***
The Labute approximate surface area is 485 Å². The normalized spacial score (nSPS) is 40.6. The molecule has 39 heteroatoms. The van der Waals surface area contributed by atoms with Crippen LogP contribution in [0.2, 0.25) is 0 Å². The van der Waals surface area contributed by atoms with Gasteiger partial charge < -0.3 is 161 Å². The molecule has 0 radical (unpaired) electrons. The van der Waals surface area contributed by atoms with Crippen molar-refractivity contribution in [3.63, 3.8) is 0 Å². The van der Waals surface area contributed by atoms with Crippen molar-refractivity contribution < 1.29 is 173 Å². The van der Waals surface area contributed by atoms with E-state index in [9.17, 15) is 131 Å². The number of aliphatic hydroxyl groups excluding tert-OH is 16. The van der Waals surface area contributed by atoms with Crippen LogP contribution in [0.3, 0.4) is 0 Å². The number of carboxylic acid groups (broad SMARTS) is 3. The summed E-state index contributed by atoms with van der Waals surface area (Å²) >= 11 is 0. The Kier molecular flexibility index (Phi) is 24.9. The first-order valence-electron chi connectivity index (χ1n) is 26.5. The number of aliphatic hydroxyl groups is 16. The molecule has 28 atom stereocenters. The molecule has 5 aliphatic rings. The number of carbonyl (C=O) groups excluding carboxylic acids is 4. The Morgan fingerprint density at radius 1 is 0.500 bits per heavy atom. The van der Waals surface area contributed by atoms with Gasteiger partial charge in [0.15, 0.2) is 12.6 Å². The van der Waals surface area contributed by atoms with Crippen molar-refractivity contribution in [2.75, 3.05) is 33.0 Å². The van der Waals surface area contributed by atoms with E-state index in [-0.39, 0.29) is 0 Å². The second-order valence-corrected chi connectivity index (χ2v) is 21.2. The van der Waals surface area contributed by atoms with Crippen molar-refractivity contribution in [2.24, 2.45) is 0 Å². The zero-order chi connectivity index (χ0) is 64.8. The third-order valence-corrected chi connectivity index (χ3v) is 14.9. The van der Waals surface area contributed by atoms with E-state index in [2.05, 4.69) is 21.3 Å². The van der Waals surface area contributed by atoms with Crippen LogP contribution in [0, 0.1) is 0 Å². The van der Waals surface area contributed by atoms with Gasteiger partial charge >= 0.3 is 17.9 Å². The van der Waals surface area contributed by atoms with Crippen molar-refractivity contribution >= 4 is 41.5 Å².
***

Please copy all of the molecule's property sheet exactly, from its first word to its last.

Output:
The Labute approximate surface area is 485 Å². The normalized spacial score (nSPS) is 40.6. The molecule has 39 heteroatoms. The van der Waals surface area contributed by atoms with Crippen LogP contribution in [0.2, 0.25) is 0 Å². The van der Waals surface area contributed by atoms with Gasteiger partial charge < -0.3 is 161 Å². The molecule has 0 radical (unpaired) electrons. The van der Waals surface area contributed by atoms with Crippen molar-refractivity contribution in [3.63, 3.8) is 0 Å². The van der Waals surface area contributed by atoms with Crippen molar-refractivity contribution < 1.29 is 173 Å². The van der Waals surface area contributed by atoms with E-state index in [9.17, 15) is 131 Å². The number of aliphatic hydroxyl groups excluding tert-OH is 16. The van der Waals surface area contributed by atoms with Crippen LogP contribution in [0.3, 0.4) is 0 Å². The number of carboxylic acid groups (broad SMARTS) is 3. The summed E-state index contributed by atoms with van der Waals surface area (Å²) >= 11 is 0. The Kier molecular flexibility index (Phi) is 24.9. The first-order valence-electron chi connectivity index (χ1n) is 26.5. The number of aliphatic hydroxyl groups is 16. The molecule has 28 atom stereocenters. The molecule has 5 aliphatic rings. The number of carbonyl (C=O) groups excluding carboxylic acids is 4. The Morgan fingerprint density at radius 1 is 0.500 bits per heavy atom. The van der Waals surface area contributed by atoms with Gasteiger partial charge in [0.15, 0.2) is 12.6 Å². The van der Waals surface area contributed by atoms with Crippen molar-refractivity contribution in [2.75, 3.05) is 33.0 Å². The van der Waals surface area contributed by atoms with E-state index in [-0.39, 0.29) is 0 Å². The second-order valence-corrected chi connectivity index (χ2v) is 21.2. The van der Waals surface area contributed by atoms with Crippen molar-refractivity contribution in [2.24, 2.45) is 0 Å². The zero-order chi connectivity index (χ0) is 64.8. The third-order valence-corrected chi connectivity index (χ3v) is 14.9. The van der Waals surface area contributed by atoms with E-state index in [2.05, 4.69) is 21.3 Å². The van der Waals surface area contributed by atoms with Crippen LogP contribution in [0, 0.1) is 0 Å². The van der Waals surface area contributed by atoms with Gasteiger partial charge >= 0.3 is 17.9 Å². The van der Waals surface area contributed by atoms with Crippen molar-refractivity contribution >= 4 is 41.5 Å².